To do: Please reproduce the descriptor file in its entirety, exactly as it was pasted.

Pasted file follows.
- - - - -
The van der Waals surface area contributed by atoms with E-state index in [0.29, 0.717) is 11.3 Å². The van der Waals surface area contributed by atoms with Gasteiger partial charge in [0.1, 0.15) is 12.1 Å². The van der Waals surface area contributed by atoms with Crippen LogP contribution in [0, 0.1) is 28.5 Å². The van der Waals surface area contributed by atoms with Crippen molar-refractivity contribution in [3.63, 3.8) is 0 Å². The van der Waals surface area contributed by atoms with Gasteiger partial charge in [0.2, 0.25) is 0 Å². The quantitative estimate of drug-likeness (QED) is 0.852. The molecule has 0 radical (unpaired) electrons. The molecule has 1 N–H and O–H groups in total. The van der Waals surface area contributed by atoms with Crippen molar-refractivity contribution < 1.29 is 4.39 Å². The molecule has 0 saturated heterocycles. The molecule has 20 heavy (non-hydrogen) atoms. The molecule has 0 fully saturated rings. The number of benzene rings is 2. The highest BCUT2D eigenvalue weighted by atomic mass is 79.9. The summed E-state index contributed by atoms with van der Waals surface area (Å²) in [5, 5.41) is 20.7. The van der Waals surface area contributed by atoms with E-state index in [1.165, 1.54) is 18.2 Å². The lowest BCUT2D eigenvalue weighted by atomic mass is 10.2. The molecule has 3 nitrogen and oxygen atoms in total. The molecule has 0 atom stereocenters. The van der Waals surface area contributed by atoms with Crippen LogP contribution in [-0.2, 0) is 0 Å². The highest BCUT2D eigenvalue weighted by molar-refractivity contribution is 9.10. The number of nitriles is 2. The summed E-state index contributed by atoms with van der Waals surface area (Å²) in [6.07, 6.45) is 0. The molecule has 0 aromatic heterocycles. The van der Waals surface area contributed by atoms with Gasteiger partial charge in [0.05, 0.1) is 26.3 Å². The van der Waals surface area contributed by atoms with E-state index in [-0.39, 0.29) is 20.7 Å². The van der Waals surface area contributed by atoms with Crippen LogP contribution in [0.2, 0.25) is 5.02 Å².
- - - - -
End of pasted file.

The van der Waals surface area contributed by atoms with E-state index in [0.29, 0.717) is 11.3 Å². The van der Waals surface area contributed by atoms with Gasteiger partial charge in [0.1, 0.15) is 12.1 Å². The van der Waals surface area contributed by atoms with Crippen LogP contribution in [0, 0.1) is 28.5 Å². The van der Waals surface area contributed by atoms with Crippen molar-refractivity contribution in [3.63, 3.8) is 0 Å². The van der Waals surface area contributed by atoms with Gasteiger partial charge in [0.2, 0.25) is 0 Å². The quantitative estimate of drug-likeness (QED) is 0.852. The molecule has 0 radical (unpaired) electrons. The molecule has 1 N–H and O–H groups in total. The van der Waals surface area contributed by atoms with Crippen molar-refractivity contribution < 1.29 is 4.39 Å². The molecule has 0 saturated heterocycles. The molecule has 20 heavy (non-hydrogen) atoms. The molecule has 0 fully saturated rings. The number of benzene rings is 2. The highest BCUT2D eigenvalue weighted by atomic mass is 79.9. The summed E-state index contributed by atoms with van der Waals surface area (Å²) in [5, 5.41) is 20.7. The van der Waals surface area contributed by atoms with E-state index in [1.165, 1.54) is 18.2 Å². The lowest BCUT2D eigenvalue weighted by atomic mass is 10.2. The molecule has 3 nitrogen and oxygen atoms in total. The molecule has 0 atom stereocenters. The van der Waals surface area contributed by atoms with Crippen LogP contribution in [-0.2, 0) is 0 Å². The highest BCUT2D eigenvalue weighted by molar-refractivity contribution is 9.10. The number of nitriles is 2. The summed E-state index contributed by atoms with van der Waals surface area (Å²) in [6.07, 6.45) is 0. The molecule has 0 aromatic heterocycles. The van der Waals surface area contributed by atoms with Gasteiger partial charge in [0.05, 0.1) is 26.3 Å². The van der Waals surface area contributed by atoms with E-state index in [-0.39, 0.29) is 20.7 Å². The van der Waals surface area contributed by atoms with Crippen LogP contribution in [0.2, 0.25) is 5.02 Å².